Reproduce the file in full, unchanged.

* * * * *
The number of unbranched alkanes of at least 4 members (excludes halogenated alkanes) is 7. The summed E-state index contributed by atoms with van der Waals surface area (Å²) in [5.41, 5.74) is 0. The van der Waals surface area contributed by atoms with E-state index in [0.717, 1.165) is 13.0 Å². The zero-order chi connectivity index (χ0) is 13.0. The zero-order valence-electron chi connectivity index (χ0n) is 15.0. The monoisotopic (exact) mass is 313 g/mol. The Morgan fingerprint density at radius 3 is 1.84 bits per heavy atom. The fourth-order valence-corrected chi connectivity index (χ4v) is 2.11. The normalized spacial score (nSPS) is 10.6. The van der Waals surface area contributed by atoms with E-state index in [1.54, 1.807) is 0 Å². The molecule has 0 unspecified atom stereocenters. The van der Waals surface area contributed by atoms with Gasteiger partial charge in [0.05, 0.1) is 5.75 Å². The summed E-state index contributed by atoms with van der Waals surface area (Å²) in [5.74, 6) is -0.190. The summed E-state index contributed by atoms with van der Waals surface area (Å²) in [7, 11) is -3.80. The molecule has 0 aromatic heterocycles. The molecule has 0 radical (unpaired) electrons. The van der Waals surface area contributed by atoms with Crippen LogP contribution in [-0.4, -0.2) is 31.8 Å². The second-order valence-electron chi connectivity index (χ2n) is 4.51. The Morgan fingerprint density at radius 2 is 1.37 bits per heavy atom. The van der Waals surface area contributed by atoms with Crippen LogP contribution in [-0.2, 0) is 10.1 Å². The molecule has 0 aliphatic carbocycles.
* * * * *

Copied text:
The number of unbranched alkanes of at least 4 members (excludes halogenated alkanes) is 7. The summed E-state index contributed by atoms with van der Waals surface area (Å²) in [5.41, 5.74) is 0. The van der Waals surface area contributed by atoms with E-state index in [0.717, 1.165) is 13.0 Å². The zero-order chi connectivity index (χ0) is 13.0. The zero-order valence-electron chi connectivity index (χ0n) is 15.0. The monoisotopic (exact) mass is 313 g/mol. The Morgan fingerprint density at radius 3 is 1.84 bits per heavy atom. The fourth-order valence-corrected chi connectivity index (χ4v) is 2.11. The normalized spacial score (nSPS) is 10.6. The van der Waals surface area contributed by atoms with E-state index in [1.54, 1.807) is 0 Å². The molecule has 0 unspecified atom stereocenters. The van der Waals surface area contributed by atoms with Gasteiger partial charge in [0.05, 0.1) is 5.75 Å². The summed E-state index contributed by atoms with van der Waals surface area (Å²) in [5.74, 6) is -0.190. The summed E-state index contributed by atoms with van der Waals surface area (Å²) in [7, 11) is -3.80. The molecule has 0 aromatic heterocycles. The molecule has 0 radical (unpaired) electrons. The van der Waals surface area contributed by atoms with Crippen LogP contribution in [-0.4, -0.2) is 31.8 Å². The second-order valence-electron chi connectivity index (χ2n) is 4.51. The Morgan fingerprint density at radius 2 is 1.37 bits per heavy atom. The van der Waals surface area contributed by atoms with Crippen LogP contribution in [-0.2, 0) is 10.1 Å². The molecule has 0 aliphatic carbocycles.